- Key Messages
- Messaging Matrix
- Goals and Metrics
The plan is simple and easy to use, but lacks the detail that Hubspot includes in their comms response template. We’d recommend you use this plan if you’re putting together your first comms template at a smaller organisation with a flat structure.
The plan finishes by encouraging you to consider how you will identify and measure success in the plan’s delivery. We’re glad they included this often-overlooked element.
The Manchester University template is a PDF document which you can use to shape your own communication plan by following its instructions.
Download the PDF and work your way through their guide, creating your own written document.
The PDF is a detailed guide which takes you step-by-step through what you should include in your plan.
OK, it’s not the nicest to look at, but it covers all the important elements of a communication plan, including objectives, actions and responsibilities.
The advice is well detailed and prompts you to consider different parts of the plan, such as key messages, channels and specific timescales.
Plus, there are loads of examples. So if you’re struggling with the blank page that Hubpsot and CoSchedule want you to work with, this communications plan could be for you.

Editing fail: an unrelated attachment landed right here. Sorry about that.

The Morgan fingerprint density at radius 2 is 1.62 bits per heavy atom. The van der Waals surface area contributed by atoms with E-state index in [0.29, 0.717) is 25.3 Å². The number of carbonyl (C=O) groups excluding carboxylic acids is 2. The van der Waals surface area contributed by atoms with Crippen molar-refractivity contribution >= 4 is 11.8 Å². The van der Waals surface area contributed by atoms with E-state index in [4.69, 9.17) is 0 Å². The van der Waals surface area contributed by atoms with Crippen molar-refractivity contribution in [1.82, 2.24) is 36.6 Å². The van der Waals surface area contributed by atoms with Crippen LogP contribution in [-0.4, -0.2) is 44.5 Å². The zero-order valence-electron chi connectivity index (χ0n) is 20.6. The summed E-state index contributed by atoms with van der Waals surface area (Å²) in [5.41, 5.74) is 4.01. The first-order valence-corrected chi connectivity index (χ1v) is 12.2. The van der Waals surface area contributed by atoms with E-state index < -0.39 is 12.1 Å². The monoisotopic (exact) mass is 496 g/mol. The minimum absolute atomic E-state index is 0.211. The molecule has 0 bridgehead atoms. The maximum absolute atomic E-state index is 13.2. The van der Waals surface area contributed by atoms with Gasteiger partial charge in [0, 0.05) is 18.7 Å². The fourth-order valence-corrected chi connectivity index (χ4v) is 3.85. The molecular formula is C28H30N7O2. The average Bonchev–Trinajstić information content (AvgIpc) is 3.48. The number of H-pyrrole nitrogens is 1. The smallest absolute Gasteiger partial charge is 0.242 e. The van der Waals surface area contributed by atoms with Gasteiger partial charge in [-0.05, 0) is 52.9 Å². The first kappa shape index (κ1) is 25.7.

However, the guide seems very much geared towards old school marketers and misses important channels like social media, which you’ll have to add in yourself!
Thrive is another Word-based document which allows you to follow the guidelines and make edits as you go.
Again, not specifically designed for crises, you’ll need to adapt this one to a crisis situation. Follow the guide, consider the explanations, and write your plan as you go.
Though it’s not the most beautiful communication plan we’ve seen, it hits most of our criteria. There are objectives, audiences, messages and reporting.
The guide starts by explaining the process to you:
From here, it takes a worksheet format. Wherever there is a pink box, you need to enter information relevant to your organization and specific plan.
Because it’s a general communications plan, you will need to give more thought to hierarchies, lines of responsibility and sequences to how you respond.